Trickle-down – the USA and Sweden show how it looks in reality

30 March, 2013 at 17:44 | Posted in Economics, Politics & Society | 4 Comments

In a post up today on his blog, Paul Krugman notices that there “doesn’t seem to be much trickle-down going on” in the USA.

Unfortunately we can see the same pattern developing in Sweden. Look at the figure below, which shows how the distribution of mean income and wealth (expressed in year 2009 prices) for the top 0.1% and the bottom 90% has changed in Sweden for the last 30 years:


Source: The World Top Incomes Database

A society where we allow the inequality of incomes and wealth to increase without bounds, sooner or later implodes. The cement that keeps us together erodes and in the end we are only left with people dipped in the ice cold water of egoism and greed. It’s high time to put an end to this the worst Juggernaut of  our times!

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4 Comments »

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  1. I call it “Trickle down, socialism”. Since it is a form of socialism for the rich. (Not that socialism is about handouts like trickle down economics, but it is in the minds of people who think trickle down economics is a good idea.

  2. There is no mathematical possibility for “trickle-down” to occur unless businesses were to lose money in the aggregate.

    Can anyone, anywhere come up with a scenario in which the net flow of funds is towards the lower 99% of households?

    • Well if we should do a neoklassical argument for it, we could talk equilibrium here. De principle by which money would trickle down through this equilibrium is Le Chatiliers principle. By increasing on one side of the equilibrium it will flow over the equilibrium. However for the 1% (or 10%) we know what the equilibrium constant is, we know that less than 20% of the resources will leave the 1 % and most of that will stay with the top 10%, in the end 10% of the resources will reach the 90% by manipulating equilibrium using Le Chatiliers principle.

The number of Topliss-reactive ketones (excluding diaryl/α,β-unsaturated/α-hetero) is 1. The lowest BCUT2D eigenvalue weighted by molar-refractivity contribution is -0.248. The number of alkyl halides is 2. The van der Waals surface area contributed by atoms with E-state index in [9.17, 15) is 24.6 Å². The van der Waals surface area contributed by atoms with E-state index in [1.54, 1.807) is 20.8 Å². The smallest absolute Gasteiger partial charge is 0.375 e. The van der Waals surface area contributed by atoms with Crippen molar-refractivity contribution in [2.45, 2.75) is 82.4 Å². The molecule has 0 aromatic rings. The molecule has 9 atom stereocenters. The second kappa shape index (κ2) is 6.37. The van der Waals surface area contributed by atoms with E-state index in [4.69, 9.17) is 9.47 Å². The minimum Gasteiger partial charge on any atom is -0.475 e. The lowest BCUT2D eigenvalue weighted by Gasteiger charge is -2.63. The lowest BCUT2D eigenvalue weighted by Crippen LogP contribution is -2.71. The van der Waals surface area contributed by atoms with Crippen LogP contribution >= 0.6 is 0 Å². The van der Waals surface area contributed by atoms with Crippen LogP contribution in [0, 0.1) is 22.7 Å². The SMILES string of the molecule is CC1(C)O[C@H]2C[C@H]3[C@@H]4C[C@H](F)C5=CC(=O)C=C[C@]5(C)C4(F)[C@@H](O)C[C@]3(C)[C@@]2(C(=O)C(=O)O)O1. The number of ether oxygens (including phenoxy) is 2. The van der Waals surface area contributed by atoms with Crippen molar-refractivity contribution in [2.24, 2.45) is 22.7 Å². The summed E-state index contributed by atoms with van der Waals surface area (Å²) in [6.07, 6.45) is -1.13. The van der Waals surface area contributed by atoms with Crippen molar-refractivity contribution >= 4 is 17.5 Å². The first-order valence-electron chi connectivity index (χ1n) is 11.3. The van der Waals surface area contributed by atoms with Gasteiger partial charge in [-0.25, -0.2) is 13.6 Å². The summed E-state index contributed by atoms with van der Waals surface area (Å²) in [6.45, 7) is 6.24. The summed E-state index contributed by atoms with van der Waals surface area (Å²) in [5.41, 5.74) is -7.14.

I suspect the argument is that knowing the equilibrium konstant it does not matter what side we add money, 90% will still end up with the really rich. Ignoring time, both will lead to the same distribution of wealth. But for the person unemployed today, time is very important.

      One day the neoclassics will learn kinetics. I suspect they wont do any good with that knowlege tho.

      • Economists can unlike chemists manipulate the equilibrium constants, if I were an economists I would do that instead, changing the equilibrium constant is by far the most effective way to manipulate equilibrium.

        But ofcourse, the point of the neoclassics is to NOT change to conditions that makes resources end up in the hands of the few. Thats what they claim anway.


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